The Armory development team has released ArmorPaint 0.8, a major update to the promising open-source 3D painting app, adding path traced rendering and texture baking, decal layers and edge wear materials.
The release also adds new iPad and Android builds of the software, live link plugins for Blender and Maya, support for the Metal and Vulkan graphics APIs, and ArmorPaint Cloud, a new online asset library.
The software, which is free to compile from the source, and costs under $20 for compiled binaries, is seen by many a possible future alternative to tools like Adobe’s Substance 3D Painter.
A standalone 3D painting tool for creating game-ready PBR texture maps
Developed by the team behind open-source game engine Armory, ArmorPaint is a standalone 3D texture painting tool capable of generating PBR texture maps for use in other game engines or DCC software.
It was first released in early 2018, and is officially in early access.
Like Substance Painter, ArmorPaint enables artists to texture models by painting directly on their surface in a real-time 3D viewport.
Users can import 3D assets in OBJ, FBX and STL format, or as Blender scene files. Texture maps can be imported in a range of standard 2D formats, including PSD and HDR.
The software includes its own node-based material editor, making it possible to create base materials for the model directly within ArmorPaint.
Alternatively, users can import existing sets of PBR texture maps, which ArmorPaint will then automatically assemble into a material.
Users can then paint material properties onto the model using a set of Substance Painter-like tools, including a basic paintbrush; an eraser; fill, clone and blur tools; plus an experimental particle brush.
Both the 3D view and a corresponding 2D view showing the UV layout update in real time: the software is GPU-based, and is described as offering “seamless” 16K texture painting on a “high-end graphics card”.
Completed texture maps can be exported as 8-bit JPEG or PNG files or 16-bit/32-bit EXRs. It is also possible to bake a range of geometry-based texture maps, including AO, Cavity, Curvature and World Space Normal.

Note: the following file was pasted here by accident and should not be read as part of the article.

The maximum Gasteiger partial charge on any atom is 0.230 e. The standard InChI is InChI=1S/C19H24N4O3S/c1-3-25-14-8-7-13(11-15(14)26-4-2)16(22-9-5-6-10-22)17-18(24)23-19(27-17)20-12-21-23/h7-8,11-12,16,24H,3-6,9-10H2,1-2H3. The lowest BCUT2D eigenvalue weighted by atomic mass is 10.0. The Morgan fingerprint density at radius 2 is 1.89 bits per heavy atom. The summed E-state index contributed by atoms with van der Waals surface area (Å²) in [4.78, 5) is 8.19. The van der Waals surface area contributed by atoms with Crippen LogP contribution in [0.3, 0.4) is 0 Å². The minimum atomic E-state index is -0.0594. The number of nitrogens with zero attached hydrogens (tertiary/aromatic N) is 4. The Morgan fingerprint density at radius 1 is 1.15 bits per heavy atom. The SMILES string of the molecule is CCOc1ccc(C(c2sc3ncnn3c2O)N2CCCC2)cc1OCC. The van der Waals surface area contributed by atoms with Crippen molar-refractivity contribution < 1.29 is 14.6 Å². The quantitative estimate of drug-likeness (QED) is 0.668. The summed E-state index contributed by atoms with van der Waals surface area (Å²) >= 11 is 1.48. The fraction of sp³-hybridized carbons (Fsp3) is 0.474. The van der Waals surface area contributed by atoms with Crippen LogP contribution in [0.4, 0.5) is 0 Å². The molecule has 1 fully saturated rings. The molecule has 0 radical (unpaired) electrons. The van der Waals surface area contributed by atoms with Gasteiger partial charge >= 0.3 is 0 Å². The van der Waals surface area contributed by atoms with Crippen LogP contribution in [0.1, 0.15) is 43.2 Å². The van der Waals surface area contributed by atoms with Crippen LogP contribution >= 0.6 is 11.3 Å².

ArmorPaint 0.8: ray traced rendering and baking, edge wear materials and a new decal system
To that, ArmorPaint 0.8 adds new features right across the board, including support for real-time path traced rendering in the 3D viewport.
The functionality is also available in the new Bake workspace – added as part of an overhaul of the software’s UI – making it possible to generate ray traced textures.
There is also a new Material workspace for composing and exporting materials, along with a lot of related new features, including support for procedural Edge Wear materials.
It is also now possible to group texture layers, set group opacity, apply Fill Masks, use unlimited masks per layer and to set mask blending properties.
New import and export options, plus live links to Blender and Maya
Changes affecting integration of ArmorPaint into a production pipeline include the option to import vector shapes in SVG format and USD assets in USDC format.
Support for Metal and Vulkan
Under the hood, the software also supports Apple’s Metal API for GPU acceleration in the macOS build, and the cross-platform Vulkan graphics API, with an experimental VKRT (Vulkan Ray Tracing) build for Linux.
There are also new iPadOS and Android editions, available as commercial apps, plus “initial support” for virtual reality headsets and for high-refresh-rate monitors.
New integrated online library of CC0 materials, textures and HDRIs
The Armory Team has also launched ArmorPaint Cloud, an online library of materials, brushes, decals and HDRI environments, accessible directly from within the software.
At the time of writing, there are over 100 materials available under a CC0 licence.
Pricing and system requirements
ArmorPaint is available in early access for Windows, Linux, macOS, iPadOS and Android. The integration plugins are compatible with Blender 2.80+, Maya 2018+ and the current releases of Unity and Unreal Engine.
The source code is available free under a zlib licence. You can find instructions for compiling from source on GitHub. This third-party video tutorial explains how to compile ArmorPaint on Windows 10.
To help support development work, compiled binaries are available via Gumroad, and cost €16 (around $19). Once you’ve bought the software, further updates are free. The iPad and Android apps cost $16.99.
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